• South Africa has 16.9 million welfare grant beneficiaries
  • State welfare agency filed complaint against Net 1, Grindrod

Grindrod Bank Ltd., which operates bank accounts into which South African welfare grants are paid, accused the South African Social Security Agency, or Sassa, of acting unlawfully when it ordered the lender to halt deductions for services and goods from the accounts.

In the last financial year, the South African government paid about 129 billion rand ($8.75 billion) to 16.9 million welfare beneficiaries. Grindrod, based in Durban, was contracted by Net 1 UEPS Technologies Inc., which holds the contract to transfer the grants into accounts, in 2012 to provide the banking services for the recipients of payments from Sassa. The government amended regulations in May, banning deductions after a dispute about whether insurance companies were making deductions from grants for funeral insurance for children.

“Grindrod is concerned by that merely to ‘turn off the tap’ of these debit orders repayments -- as Sassa requires -- will wreak havoc in the credit market,” Christopher Newland, head of retail for Grindrod Bank, said in court papers filed on Monday with the High Court in Pretoria.

The case pits South African financial services companies against the government, which says it’s trying to protect some of nation’s poorest- and least-educated people from being taken advantage of as they often allow deductions without fully understanding what they are agreeing to. Grindrod argues that once the money is in the account it can’t stop people from doing as they please with it.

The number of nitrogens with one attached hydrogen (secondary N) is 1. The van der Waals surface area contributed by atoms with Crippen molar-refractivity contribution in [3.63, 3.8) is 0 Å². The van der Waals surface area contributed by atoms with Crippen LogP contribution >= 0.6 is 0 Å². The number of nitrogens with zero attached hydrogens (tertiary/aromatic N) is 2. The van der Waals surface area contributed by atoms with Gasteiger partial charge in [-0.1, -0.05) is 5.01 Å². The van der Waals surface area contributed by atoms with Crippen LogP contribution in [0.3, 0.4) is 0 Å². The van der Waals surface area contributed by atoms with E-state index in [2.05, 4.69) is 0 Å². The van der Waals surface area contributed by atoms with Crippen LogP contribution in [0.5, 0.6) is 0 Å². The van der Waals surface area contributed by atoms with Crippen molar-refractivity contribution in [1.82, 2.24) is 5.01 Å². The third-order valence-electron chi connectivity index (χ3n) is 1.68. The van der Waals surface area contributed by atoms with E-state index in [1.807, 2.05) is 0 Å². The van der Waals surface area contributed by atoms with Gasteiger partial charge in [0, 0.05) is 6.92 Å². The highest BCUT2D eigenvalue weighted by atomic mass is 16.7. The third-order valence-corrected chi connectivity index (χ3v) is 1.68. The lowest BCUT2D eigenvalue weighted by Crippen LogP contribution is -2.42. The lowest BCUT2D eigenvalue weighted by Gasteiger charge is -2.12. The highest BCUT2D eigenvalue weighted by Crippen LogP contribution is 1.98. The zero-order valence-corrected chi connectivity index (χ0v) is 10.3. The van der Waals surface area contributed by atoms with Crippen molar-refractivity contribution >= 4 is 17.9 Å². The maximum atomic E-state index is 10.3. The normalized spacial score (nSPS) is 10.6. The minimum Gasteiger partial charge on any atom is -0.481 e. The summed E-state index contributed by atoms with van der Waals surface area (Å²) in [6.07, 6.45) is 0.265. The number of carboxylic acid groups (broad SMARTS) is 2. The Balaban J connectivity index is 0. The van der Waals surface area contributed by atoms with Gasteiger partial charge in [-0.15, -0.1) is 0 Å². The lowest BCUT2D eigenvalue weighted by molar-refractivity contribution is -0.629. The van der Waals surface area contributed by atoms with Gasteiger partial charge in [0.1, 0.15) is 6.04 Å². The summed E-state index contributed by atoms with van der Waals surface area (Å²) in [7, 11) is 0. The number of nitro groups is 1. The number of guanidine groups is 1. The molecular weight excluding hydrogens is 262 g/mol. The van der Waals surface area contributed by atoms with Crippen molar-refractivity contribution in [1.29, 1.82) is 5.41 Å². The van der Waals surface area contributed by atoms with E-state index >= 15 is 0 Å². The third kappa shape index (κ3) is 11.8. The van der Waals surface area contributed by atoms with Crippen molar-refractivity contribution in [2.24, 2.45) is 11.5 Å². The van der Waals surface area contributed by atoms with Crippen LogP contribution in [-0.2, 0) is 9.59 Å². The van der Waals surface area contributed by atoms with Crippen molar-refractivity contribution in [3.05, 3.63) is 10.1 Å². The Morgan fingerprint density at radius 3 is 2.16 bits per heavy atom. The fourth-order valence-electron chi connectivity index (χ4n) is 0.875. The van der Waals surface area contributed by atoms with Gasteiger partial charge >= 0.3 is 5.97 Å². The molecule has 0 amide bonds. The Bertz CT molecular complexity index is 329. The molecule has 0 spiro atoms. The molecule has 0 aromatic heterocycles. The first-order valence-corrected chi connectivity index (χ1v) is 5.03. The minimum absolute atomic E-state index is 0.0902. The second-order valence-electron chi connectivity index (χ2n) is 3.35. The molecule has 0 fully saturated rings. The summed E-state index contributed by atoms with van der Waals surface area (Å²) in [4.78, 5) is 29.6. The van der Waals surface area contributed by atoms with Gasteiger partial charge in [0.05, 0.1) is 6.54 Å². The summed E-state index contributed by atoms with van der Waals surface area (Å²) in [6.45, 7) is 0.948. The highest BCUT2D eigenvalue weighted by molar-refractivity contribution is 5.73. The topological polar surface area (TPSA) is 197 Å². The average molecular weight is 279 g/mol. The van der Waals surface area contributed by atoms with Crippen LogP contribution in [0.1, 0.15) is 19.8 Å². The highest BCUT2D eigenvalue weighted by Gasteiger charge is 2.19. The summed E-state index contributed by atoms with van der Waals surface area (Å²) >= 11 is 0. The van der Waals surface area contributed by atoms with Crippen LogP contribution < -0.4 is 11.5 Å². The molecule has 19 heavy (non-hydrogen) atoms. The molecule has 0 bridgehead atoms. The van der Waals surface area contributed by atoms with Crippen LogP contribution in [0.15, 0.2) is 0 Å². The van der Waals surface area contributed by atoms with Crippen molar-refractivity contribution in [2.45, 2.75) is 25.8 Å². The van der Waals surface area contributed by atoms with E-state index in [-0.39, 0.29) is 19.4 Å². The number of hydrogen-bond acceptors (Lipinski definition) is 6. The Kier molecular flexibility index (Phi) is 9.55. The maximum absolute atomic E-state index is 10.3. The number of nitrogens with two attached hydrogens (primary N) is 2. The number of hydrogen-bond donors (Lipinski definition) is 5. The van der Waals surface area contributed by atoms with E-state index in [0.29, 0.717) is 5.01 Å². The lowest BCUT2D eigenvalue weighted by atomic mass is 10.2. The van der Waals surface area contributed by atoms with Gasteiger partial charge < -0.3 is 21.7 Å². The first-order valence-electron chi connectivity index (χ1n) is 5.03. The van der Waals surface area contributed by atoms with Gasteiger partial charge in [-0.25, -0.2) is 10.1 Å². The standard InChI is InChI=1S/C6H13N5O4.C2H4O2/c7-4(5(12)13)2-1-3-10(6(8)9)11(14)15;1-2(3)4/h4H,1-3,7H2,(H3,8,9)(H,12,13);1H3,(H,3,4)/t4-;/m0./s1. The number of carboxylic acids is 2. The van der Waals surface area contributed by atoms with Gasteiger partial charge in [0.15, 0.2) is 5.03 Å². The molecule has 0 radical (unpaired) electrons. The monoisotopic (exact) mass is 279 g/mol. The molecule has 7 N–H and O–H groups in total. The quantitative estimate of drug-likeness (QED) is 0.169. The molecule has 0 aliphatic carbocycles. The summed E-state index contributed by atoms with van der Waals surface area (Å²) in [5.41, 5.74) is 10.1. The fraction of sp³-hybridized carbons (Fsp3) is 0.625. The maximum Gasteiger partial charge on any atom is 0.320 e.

Criminal Complaint

Grindrod’s application is in support of a case filed by Net 1 to ask the court to rule on whether a ban on direct deductions applies to all services or just life insurance. Information Technology Consultants Ltd., a collection and payments company, and Finbond Group Ltd., which offers short-term loans and is part-owned by Net 1, have also filed documents with the court supporting Net 1.

Two million of the beneficiaries use their grant money to pay for credit, insurance, goods and services every month, Grindrod’s Newland said in the court papers. If these payments weren’t allowed to take place, deductions of about 550 million rand wouldn’t be processed, he said.

“Once a grant is deposited into a beneficiary’s Grindrod savings account, the account owner becomes the lawful owner,” Information Technology said in its documents. “The beneficial-account holder becomes entitled to deal with those funds as and how he/she deems fit.”

Sassa has filed a criminal charges against Net 1 and Grindrod Bank, saying they have not complied with the amended regulations.

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